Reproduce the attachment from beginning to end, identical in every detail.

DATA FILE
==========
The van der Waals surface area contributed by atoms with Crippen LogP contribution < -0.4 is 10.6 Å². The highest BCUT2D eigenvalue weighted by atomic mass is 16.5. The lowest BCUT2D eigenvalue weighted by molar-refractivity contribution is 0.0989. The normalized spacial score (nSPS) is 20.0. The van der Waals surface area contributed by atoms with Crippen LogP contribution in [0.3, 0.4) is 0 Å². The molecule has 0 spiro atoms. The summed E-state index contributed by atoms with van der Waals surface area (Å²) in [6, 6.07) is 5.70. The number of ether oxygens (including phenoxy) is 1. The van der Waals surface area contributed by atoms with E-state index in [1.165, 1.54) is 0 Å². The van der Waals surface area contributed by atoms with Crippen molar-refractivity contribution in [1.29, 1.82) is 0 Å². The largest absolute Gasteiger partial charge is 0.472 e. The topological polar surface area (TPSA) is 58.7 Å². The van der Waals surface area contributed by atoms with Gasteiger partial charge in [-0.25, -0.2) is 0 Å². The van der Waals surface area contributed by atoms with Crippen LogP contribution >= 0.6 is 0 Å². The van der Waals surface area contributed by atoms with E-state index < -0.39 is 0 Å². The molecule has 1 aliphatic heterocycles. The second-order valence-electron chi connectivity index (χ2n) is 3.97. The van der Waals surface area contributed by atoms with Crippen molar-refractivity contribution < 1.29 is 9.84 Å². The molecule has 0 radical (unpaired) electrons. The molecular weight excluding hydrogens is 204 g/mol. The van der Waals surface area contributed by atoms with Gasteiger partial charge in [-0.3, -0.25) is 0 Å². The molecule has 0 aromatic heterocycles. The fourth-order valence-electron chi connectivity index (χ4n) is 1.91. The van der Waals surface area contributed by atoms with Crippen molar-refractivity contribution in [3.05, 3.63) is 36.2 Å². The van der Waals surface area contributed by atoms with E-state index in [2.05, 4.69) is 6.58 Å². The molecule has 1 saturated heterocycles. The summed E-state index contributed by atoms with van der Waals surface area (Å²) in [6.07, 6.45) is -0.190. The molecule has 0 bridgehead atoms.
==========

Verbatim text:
The van der Waals surface area contributed by atoms with Crippen LogP contribution < -0.4 is 10.6 Å². The highest BCUT2D eigenvalue weighted by atomic mass is 16.5. The lowest BCUT2D eigenvalue weighted by molar-refractivity contribution is 0.0989. The normalized spacial score (nSPS) is 20.0. The van der Waals surface area contributed by atoms with Crippen LogP contribution in [0.3, 0.4) is 0 Å². The molecule has 0 spiro atoms. The summed E-state index contributed by atoms with van der Waals surface area (Å²) in [6, 6.07) is 5.70. The number of ether oxygens (including phenoxy) is 1. The van der Waals surface area contributed by atoms with E-state index in [1.165, 1.54) is 0 Å². The van der Waals surface area contributed by atoms with Crippen molar-refractivity contribution in [1.29, 1.82) is 0 Å². The largest absolute Gasteiger partial charge is 0.472 e. The topological polar surface area (TPSA) is 58.7 Å². The van der Waals surface area contributed by atoms with Gasteiger partial charge in [-0.25, -0.2) is 0 Å². The van der Waals surface area contributed by atoms with Crippen LogP contribution >= 0.6 is 0 Å². The van der Waals surface area contributed by atoms with E-state index < -0.39 is 0 Å². The molecule has 1 aliphatic heterocycles. The second-order valence-electron chi connectivity index (χ2n) is 3.97. The van der Waals surface area contributed by atoms with Crippen molar-refractivity contribution < 1.29 is 9.84 Å². The molecule has 0 radical (unpaired) electrons. The molecular weight excluding hydrogens is 204 g/mol. The van der Waals surface area contributed by atoms with Gasteiger partial charge in [-0.3, -0.25) is 0 Å². The molecule has 0 aromatic heterocycles. The fourth-order valence-electron chi connectivity index (χ4n) is 1.91. The van der Waals surface area contributed by atoms with Crippen molar-refractivity contribution in [3.05, 3.63) is 36.2 Å². The van der Waals surface area contributed by atoms with E-state index in [2.05, 4.69) is 6.58 Å². The molecule has 1 saturated heterocycles. The summed E-state index contributed by atoms with van der Waals surface area (Å²) in [6.07, 6.45) is -0.190. The molecule has 0 bridgehead atoms.